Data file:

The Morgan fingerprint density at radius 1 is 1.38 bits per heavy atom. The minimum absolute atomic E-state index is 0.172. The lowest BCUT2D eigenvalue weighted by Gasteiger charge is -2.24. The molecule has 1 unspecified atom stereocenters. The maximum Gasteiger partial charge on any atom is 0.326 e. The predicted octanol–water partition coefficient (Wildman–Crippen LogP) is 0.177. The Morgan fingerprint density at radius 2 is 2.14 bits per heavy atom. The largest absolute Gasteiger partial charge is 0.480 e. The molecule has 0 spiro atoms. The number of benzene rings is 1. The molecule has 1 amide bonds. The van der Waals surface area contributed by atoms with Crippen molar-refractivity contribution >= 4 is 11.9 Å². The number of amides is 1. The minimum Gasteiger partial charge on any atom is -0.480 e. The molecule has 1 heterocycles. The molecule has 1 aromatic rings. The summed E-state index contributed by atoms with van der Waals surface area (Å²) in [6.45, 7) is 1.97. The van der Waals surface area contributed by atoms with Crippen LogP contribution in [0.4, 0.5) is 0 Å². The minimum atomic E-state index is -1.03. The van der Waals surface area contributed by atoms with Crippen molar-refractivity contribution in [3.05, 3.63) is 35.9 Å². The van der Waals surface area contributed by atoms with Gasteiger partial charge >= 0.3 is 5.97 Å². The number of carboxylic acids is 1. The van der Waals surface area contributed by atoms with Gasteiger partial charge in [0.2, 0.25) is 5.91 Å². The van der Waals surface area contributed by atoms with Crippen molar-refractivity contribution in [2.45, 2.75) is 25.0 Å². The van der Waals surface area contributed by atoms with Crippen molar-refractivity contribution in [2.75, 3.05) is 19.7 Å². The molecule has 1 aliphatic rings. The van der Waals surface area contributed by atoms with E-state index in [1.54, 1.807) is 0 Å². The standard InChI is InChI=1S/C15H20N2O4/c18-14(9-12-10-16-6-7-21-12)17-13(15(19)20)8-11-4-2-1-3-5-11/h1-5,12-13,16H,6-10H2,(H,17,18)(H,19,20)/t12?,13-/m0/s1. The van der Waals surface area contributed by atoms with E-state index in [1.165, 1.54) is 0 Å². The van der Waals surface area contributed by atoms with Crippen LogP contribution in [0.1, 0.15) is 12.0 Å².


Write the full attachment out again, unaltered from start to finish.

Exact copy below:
The Morgan fingerprint density at radius 1 is 1.38 bits per heavy atom. The minimum absolute atomic E-state index is 0.172. The lowest BCUT2D eigenvalue weighted by Gasteiger charge is -2.24. The molecule has 1 unspecified atom stereocenters. The maximum Gasteiger partial charge on any atom is 0.326 e. The predicted octanol–water partition coefficient (Wildman–Crippen LogP) is 0.177. The Morgan fingerprint density at radius 2 is 2.14 bits per heavy atom. The largest absolute Gasteiger partial charge is 0.480 e. The molecule has 0 spiro atoms. The number of benzene rings is 1. The molecule has 1 amide bonds. The van der Waals surface area contributed by atoms with Crippen molar-refractivity contribution >= 4 is 11.9 Å². The number of amides is 1. The minimum Gasteiger partial charge on any atom is -0.480 e. The molecule has 1 heterocycles. The molecule has 1 aromatic rings. The summed E-state index contributed by atoms with van der Waals surface area (Å²) in [6.45, 7) is 1.97. The van der Waals surface area contributed by atoms with Crippen LogP contribution in [0.4, 0.5) is 0 Å². The minimum atomic E-state index is -1.03. The van der Waals surface area contributed by atoms with Crippen molar-refractivity contribution in [3.05, 3.63) is 35.9 Å². The van der Waals surface area contributed by atoms with Gasteiger partial charge >= 0.3 is 5.97 Å². The number of carboxylic acids is 1. The van der Waals surface area contributed by atoms with Gasteiger partial charge in [0.2, 0.25) is 5.91 Å². The van der Waals surface area contributed by atoms with Crippen molar-refractivity contribution in [2.45, 2.75) is 25.0 Å². The van der Waals surface area contributed by atoms with Crippen molar-refractivity contribution in [2.75, 3.05) is 19.7 Å². The molecule has 1 aliphatic rings. The van der Waals surface area contributed by atoms with E-state index in [1.54, 1.807) is 0 Å². The standard InChI is InChI=1S/C15H20N2O4/c18-14(9-12-10-16-6-7-21-12)17-13(15(19)20)8-11-4-2-1-3-5-11/h1-5,12-13,16H,6-10H2,(H,17,18)(H,19,20)/t12?,13-/m0/s1. The van der Waals surface area contributed by atoms with E-state index in [1.165, 1.54) is 0 Å². The van der Waals surface area contributed by atoms with Crippen LogP contribution in [0.1, 0.15) is 12.0 Å².